Wearing a catheter for your urinary retention problem? You can still enjoy life with no worry of humiliation, shame, and embarrassment. The On-The-Go Pants campaign saves chronic catheter wearers from ridicule and improves their quality of life. The pants allow for mobility and give back their social lives.
According to the Department of Health (DOH), the number of patients suffering from kidney failure or end-stage renal disease in the Philippines has risen to an alarming level. From 4,000 kidney patients who undergo dialysis treatment in 2004, the number increased to 23,000 by the end of 2013. It continues to increase at a rate of 10 to 15 percent per year.
Prostate cancer is also frequently observed in the Philippines. The Philippine Cancer Society reports it as one of the most common cancers affecting Filipino males, being the 4th leading cancer type among Filipino males. In 2005, about 4,000 new prostate cancer cases were diagnosed in the country.
Dr. Alfredo S. Uy, Jr., Head of the Urology Department of Veterans Memorial Medical Center agreed that the incident of having to wear catheter is increasing. “If you have 10 patients in the clinic with prostate enlargement problem, 1 or 2 patients will be on catheter. It’s not only in the field of my specialty. Other specialists have patients who are on catheters like your family medicine specialists, cardiologists, medical specialists, etc.,” he said.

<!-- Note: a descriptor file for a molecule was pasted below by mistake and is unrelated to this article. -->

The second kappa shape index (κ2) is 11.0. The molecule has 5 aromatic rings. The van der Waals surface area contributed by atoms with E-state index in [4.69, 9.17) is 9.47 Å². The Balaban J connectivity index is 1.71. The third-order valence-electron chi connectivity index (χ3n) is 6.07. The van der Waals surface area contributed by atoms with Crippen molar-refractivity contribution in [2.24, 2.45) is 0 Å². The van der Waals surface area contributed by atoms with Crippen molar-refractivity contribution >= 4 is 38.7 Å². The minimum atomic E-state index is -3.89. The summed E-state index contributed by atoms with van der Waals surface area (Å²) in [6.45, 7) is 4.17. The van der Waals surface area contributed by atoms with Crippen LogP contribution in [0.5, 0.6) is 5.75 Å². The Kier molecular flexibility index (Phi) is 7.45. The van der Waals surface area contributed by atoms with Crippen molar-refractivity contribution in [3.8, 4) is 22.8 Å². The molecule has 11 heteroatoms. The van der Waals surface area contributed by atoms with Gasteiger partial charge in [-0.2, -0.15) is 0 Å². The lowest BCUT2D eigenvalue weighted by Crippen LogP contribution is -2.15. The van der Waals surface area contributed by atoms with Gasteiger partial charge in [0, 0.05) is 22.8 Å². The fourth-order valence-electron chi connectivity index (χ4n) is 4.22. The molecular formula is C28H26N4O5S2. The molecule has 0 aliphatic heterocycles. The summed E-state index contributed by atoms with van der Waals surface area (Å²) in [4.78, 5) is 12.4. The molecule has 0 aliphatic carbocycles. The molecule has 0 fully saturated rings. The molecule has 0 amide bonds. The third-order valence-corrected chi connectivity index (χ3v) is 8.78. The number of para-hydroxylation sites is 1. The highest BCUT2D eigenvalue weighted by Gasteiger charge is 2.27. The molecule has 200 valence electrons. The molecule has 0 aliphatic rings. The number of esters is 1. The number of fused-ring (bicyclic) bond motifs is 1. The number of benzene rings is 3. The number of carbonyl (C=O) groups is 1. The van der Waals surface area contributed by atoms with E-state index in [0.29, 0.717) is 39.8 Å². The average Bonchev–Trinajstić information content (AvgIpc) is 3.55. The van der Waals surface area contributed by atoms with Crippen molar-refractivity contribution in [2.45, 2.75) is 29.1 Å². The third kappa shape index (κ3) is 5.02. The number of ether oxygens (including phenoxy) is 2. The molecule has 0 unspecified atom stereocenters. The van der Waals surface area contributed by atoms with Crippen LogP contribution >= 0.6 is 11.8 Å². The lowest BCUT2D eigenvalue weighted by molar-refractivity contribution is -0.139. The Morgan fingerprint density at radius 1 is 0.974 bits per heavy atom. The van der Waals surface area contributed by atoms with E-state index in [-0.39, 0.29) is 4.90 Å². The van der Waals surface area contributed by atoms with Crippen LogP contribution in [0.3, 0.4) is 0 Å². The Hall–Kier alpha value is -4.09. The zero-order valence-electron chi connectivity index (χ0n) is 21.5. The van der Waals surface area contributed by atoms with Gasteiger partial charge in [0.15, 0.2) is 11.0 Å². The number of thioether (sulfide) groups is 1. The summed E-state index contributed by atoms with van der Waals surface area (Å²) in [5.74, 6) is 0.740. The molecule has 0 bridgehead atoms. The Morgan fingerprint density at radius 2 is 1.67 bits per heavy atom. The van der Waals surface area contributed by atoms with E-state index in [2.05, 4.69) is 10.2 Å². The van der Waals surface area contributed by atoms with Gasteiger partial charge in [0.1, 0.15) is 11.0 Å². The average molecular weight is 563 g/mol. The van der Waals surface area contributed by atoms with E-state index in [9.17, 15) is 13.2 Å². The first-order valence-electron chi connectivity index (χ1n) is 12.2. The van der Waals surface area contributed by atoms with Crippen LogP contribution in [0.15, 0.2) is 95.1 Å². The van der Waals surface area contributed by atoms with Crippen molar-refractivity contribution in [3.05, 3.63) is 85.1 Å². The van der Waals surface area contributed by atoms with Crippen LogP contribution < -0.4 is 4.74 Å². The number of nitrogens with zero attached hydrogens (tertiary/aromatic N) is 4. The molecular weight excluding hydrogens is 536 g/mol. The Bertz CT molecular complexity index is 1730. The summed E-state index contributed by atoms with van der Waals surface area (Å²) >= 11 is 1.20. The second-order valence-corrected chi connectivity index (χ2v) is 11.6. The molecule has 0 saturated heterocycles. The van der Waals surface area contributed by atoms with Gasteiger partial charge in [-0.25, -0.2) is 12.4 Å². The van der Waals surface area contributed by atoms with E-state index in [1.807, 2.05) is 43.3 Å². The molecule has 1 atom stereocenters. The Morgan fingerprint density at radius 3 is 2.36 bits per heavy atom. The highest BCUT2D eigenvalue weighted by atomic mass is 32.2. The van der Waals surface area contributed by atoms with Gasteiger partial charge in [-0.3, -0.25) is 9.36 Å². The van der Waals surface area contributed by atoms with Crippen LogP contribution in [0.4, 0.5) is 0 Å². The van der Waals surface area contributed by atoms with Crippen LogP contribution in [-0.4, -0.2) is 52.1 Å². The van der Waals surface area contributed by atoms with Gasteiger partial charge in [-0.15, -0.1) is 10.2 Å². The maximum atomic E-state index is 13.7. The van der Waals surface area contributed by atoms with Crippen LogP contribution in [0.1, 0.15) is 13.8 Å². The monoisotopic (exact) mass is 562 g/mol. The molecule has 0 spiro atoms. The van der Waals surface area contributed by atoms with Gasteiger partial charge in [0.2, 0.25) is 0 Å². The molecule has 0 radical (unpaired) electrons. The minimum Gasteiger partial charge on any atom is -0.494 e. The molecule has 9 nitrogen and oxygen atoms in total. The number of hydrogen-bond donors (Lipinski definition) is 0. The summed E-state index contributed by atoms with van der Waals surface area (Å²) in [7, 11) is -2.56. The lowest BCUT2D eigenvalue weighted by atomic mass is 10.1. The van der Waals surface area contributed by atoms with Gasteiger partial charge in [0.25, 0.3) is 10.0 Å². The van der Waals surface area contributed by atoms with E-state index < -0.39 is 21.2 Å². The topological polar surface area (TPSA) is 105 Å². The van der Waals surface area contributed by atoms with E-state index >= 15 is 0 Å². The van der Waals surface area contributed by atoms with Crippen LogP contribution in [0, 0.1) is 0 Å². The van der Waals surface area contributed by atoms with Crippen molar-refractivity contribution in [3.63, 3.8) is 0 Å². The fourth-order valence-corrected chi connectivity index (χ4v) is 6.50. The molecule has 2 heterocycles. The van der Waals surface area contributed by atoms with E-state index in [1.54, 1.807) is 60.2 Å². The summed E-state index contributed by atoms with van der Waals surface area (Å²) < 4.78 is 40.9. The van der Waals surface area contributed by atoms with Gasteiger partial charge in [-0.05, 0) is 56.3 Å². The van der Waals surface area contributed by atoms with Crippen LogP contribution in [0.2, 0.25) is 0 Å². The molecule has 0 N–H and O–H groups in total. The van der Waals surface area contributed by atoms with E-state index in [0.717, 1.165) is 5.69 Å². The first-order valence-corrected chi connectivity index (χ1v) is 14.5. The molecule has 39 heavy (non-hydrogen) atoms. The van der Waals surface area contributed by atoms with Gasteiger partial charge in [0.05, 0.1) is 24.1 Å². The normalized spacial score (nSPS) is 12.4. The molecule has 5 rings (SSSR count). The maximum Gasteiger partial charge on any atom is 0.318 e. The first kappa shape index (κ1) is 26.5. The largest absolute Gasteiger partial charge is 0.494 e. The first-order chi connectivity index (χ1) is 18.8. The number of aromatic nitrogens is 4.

Because of this, patients have to wear catheter which in turn requires them to develop their own coping mechanisms on how to carry the urine bags.
“What I usually see in my clinic when my patients are on chronic catheter insertion is that, some patients will tape their bags around their leg, pin it at their waist, shorts, and pants, or hide the urine bags inside their pockets. Most of the time, majority of these patients really do carry the urine bags themselves-the catheter is inside the pants or shorts but one can see the tubes and the urine bag sticking out,” he added.
That’s when the inspiration for this fashion innovation of On-The-Go Pants began since its inception in December 2015.
When his 83-year-old father became hesitant to go out in public fearing he will be mocked because of the exposed urine bag attached to his leg, Mon Pineda, an art director at ad agency Campaigns and Grey, thought of a design that could be the solution for his father’s condition. He conceptualized a messenger bag that can hold the drainage bags.
On the other hand, Noel Orosa, one of the executive creative directors of the same agency, spearheaded the advocacy of helping catheter wearers by coming up with a better and more practical solution: cargo pants with large pockets to store and hide the urine bags. Orosa. Thinking that they will need the help of a designer, Pineda and Orosa initially approached noted fashion designer James Reyes.
Orosa recalls, “James Reyes did the initial sketches of the catheter-enabled cargo pants. The problem is that, James Reyes doesn’t really have a ready-to-wear (RTW) background. That’s when James referred us to Dennis Lustico. With the help of Dennis, we were able to come up with the final design of the cargo pants that will enable the catheter wearers to hide their condition.”
Dennis Lustico, an experienced fashion designer in both custom-made and ready-to-wear (RTW) categories, has teamed up with Campaigns and Grey for a one-of-a-kind “kawanggawa” or advocacy. He defines the collaboration as a passion project that has brought his creative talent together with his medical background as a licensed nurse. He made design improvements such as the added zippers on the pockets to allow the patients to check the urine level in the bags from time to time.